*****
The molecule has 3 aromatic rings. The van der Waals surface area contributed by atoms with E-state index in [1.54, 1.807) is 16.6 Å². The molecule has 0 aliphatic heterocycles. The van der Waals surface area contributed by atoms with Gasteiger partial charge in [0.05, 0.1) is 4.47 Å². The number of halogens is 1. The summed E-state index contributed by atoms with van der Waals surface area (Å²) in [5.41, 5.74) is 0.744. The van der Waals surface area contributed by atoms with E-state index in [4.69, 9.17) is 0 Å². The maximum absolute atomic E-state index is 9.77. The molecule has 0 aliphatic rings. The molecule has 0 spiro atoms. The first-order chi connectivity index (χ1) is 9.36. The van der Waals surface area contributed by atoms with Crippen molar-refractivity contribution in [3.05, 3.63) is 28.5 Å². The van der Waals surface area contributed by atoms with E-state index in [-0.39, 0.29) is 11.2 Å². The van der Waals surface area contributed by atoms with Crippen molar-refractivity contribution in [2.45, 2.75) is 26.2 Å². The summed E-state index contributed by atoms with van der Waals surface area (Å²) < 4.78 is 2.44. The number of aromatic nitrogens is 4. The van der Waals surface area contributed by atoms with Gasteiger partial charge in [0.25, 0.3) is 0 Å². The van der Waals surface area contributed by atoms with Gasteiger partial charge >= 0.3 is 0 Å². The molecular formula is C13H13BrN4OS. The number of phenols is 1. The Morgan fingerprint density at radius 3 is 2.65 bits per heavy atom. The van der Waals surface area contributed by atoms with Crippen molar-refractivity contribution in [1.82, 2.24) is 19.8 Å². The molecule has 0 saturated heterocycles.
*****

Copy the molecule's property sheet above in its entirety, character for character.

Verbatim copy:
The molecule has 3 aromatic rings. The van der Waals surface area contributed by atoms with E-state index in [1.54, 1.807) is 16.6 Å². The molecule has 0 aliphatic heterocycles. The van der Waals surface area contributed by atoms with Gasteiger partial charge in [0.05, 0.1) is 4.47 Å². The number of halogens is 1. The summed E-state index contributed by atoms with van der Waals surface area (Å²) in [5.41, 5.74) is 0.744. The van der Waals surface area contributed by atoms with E-state index in [4.69, 9.17) is 0 Å². The maximum absolute atomic E-state index is 9.77. The molecule has 0 aliphatic rings. The molecule has 0 spiro atoms. The first-order chi connectivity index (χ1) is 9.36. The van der Waals surface area contributed by atoms with Crippen molar-refractivity contribution in [3.05, 3.63) is 28.5 Å². The van der Waals surface area contributed by atoms with E-state index in [-0.39, 0.29) is 11.2 Å². The van der Waals surface area contributed by atoms with Crippen molar-refractivity contribution in [2.45, 2.75) is 26.2 Å². The summed E-state index contributed by atoms with van der Waals surface area (Å²) < 4.78 is 2.44. The number of aromatic nitrogens is 4. The van der Waals surface area contributed by atoms with Gasteiger partial charge in [0.25, 0.3) is 0 Å². The van der Waals surface area contributed by atoms with Gasteiger partial charge >= 0.3 is 0 Å². The molecular formula is C13H13BrN4OS. The number of phenols is 1. The Morgan fingerprint density at radius 3 is 2.65 bits per heavy atom. The van der Waals surface area contributed by atoms with Crippen molar-refractivity contribution in [1.82, 2.24) is 19.8 Å². The molecule has 0 saturated heterocycles.